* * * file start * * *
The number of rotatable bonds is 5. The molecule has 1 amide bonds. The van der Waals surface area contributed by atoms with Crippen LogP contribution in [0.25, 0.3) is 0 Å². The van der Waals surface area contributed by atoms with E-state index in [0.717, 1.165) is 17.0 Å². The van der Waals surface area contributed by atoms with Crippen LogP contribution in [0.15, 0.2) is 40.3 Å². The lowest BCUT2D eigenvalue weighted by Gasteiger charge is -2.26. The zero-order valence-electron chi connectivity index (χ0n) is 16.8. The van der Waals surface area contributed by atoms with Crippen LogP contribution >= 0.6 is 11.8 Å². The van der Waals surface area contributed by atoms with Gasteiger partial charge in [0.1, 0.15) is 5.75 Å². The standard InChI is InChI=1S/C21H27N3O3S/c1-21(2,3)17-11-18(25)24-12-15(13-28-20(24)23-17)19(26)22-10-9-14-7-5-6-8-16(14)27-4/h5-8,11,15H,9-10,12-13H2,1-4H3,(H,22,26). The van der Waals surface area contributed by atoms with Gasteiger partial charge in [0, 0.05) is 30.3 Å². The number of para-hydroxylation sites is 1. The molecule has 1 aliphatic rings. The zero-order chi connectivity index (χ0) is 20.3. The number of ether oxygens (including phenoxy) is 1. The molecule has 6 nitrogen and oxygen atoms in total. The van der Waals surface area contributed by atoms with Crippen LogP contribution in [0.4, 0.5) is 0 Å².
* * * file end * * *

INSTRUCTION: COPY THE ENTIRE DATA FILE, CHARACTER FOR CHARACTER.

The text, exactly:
The number of rotatable bonds is 5. The molecule has 1 amide bonds. The van der Waals surface area contributed by atoms with Crippen LogP contribution in [0.25, 0.3) is 0 Å². The van der Waals surface area contributed by atoms with E-state index in [0.717, 1.165) is 17.0 Å². The van der Waals surface area contributed by atoms with Crippen LogP contribution in [0.15, 0.2) is 40.3 Å². The lowest BCUT2D eigenvalue weighted by Gasteiger charge is -2.26. The zero-order valence-electron chi connectivity index (χ0n) is 16.8. The van der Waals surface area contributed by atoms with Crippen LogP contribution >= 0.6 is 11.8 Å². The van der Waals surface area contributed by atoms with Gasteiger partial charge in [0.1, 0.15) is 5.75 Å². The standard InChI is InChI=1S/C21H27N3O3S/c1-21(2,3)17-11-18(25)24-12-15(13-28-20(24)23-17)19(26)22-10-9-14-7-5-6-8-16(14)27-4/h5-8,11,15H,9-10,12-13H2,1-4H3,(H,22,26). The van der Waals surface area contributed by atoms with Gasteiger partial charge in [0, 0.05) is 30.3 Å². The number of para-hydroxylation sites is 1. The molecule has 1 aliphatic rings. The zero-order chi connectivity index (χ0) is 20.3. The number of ether oxygens (including phenoxy) is 1. The molecule has 6 nitrogen and oxygen atoms in total. The van der Waals surface area contributed by atoms with Crippen LogP contribution in [0.4, 0.5) is 0 Å².